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Fitton: Email Action by Court as Obama Leaves Office

Judicial Watch wishes the new president, President Donald Tump, all the best, and we hope he brings with him a respect for the rule of law and the U.S. Constitution – a respect sorely lacking from the Oval Office’s previous occupant.  One of the Obama’s legacies of lawlessness is the pending Judicial Watch Freedom of Information Act lawsuits against various executive agencies.  All of these lawsuits, well over 60, were against the Obama administration.  Now, they are against agencies of the Trump administration.  Ironically, the Trump administration will have to grapple with all of Judicial Watch’s Clinton email-related lawsuits against the State Department and other agencies.

President Trump should commit to a transparency revolution, especially as Hillary Clinton’s war on transparency helped make his presidency possible.  The Trump administration and new Congress must focus on restoring the rule of law and accountability after eight years of a lawless Obama administration.  Corruption in government is an overwhelming problem.  We expect, but will not rely on, President Trump or other DC politicians to do the right thing.  Judicial Watch will continue its independent investigations and lawsuits to hold politicians of both political parties accountable to the rule of law.

Let’s hope the Trump administration takes a different approach to transparency, one that respects the law and the people’s right to know.  His appointees will have to deal with the transparency issue immediately, especially as the courts took actions last week to make sure that the Obama administration wouldn’t destroy some public documents on its way out the door.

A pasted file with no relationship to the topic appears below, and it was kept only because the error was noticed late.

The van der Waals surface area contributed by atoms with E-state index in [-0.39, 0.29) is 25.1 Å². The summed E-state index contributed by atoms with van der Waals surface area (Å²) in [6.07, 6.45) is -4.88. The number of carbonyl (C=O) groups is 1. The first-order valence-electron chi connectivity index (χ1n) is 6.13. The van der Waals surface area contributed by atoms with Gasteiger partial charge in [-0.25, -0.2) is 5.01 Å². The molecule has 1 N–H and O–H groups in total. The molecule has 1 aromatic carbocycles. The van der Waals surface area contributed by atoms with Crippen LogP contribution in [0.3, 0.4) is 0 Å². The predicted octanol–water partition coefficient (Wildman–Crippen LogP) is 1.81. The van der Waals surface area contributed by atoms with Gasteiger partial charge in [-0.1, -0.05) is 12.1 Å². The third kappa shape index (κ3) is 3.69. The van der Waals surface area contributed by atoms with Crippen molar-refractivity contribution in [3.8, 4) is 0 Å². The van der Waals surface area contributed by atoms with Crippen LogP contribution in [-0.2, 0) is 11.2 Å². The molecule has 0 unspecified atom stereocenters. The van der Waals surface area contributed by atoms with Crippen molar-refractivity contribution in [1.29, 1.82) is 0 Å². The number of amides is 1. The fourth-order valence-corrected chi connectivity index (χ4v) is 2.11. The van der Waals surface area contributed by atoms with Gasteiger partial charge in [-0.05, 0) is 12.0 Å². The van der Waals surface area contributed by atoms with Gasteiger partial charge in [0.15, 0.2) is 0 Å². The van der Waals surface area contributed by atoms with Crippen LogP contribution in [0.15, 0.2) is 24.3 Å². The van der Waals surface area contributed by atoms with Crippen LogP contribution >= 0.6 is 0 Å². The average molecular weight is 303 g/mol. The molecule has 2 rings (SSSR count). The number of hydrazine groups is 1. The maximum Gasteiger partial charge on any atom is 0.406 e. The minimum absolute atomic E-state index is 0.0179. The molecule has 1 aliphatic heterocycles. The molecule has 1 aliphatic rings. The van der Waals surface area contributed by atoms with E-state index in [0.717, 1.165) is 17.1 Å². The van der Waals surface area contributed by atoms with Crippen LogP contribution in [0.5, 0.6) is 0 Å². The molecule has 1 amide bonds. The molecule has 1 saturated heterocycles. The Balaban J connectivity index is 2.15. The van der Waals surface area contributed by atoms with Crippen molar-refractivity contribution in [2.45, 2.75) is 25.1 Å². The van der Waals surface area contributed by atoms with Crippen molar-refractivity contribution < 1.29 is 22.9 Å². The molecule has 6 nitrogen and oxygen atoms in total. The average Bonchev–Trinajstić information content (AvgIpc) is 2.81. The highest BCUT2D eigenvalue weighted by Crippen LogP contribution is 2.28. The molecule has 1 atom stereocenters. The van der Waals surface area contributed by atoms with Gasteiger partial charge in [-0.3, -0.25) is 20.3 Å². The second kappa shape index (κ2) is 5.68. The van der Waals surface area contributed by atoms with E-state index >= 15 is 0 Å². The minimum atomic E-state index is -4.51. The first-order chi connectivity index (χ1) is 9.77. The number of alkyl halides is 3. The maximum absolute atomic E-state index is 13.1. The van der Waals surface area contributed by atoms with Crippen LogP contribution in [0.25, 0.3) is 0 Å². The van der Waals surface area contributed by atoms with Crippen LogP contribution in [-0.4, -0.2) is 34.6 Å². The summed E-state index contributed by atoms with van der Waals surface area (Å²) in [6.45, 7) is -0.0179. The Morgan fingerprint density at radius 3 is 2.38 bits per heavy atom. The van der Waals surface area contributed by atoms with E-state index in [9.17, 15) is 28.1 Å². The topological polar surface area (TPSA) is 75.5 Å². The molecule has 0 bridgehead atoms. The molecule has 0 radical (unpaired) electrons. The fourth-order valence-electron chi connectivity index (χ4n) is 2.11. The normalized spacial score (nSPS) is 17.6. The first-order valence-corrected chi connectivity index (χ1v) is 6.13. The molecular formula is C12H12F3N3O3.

Last week, U.S. District Court Judge Emmet G. Sullivan granted our Motion to Preserve emails of a U.S. Department of Justice assistant attorney general. Judge Sullivan issued a Minute Order on January 17, 2017, requiring the Justice Department to “preserve all agency records and potential agency records between the dates of December 1, 2014, and November 7, 2016, in any personal email account of Assistant Attorney General for Legislative Affairs Peter Kadzik.”

The court order came in response to the Freedom of Information Act (FOIA) lawsuit we filed against the U.S. Department of Justice on January 15, 2017, seeking access, in part, to email correspondence between Peter Kadzik, the Assistant Attorney General for Legislative Affairs, and John Podesta, then-chairman of Hillary Clinton’s presidential campaign, regarding the Justice Department’s review of former Secretary of State Hillary Clinton’s emails (Judicial Watch v. U.S. Department of Justice (No. 1:17-cv-00029)).

According to WikiLeaks, on May 19, 2015, Kadzik sent Podesta an email appearing to tip off Clinton’s campaign about the Justice Department’s review of Clinton’s emails:

There is a HJC oversight hearing today where the head of our Civil Division will testify. Likely to get questions on State Department emails. Another filing in the FOIA case went in last night or will go in this am that indicates it will be awhile (2016) before the State Department posts the emails.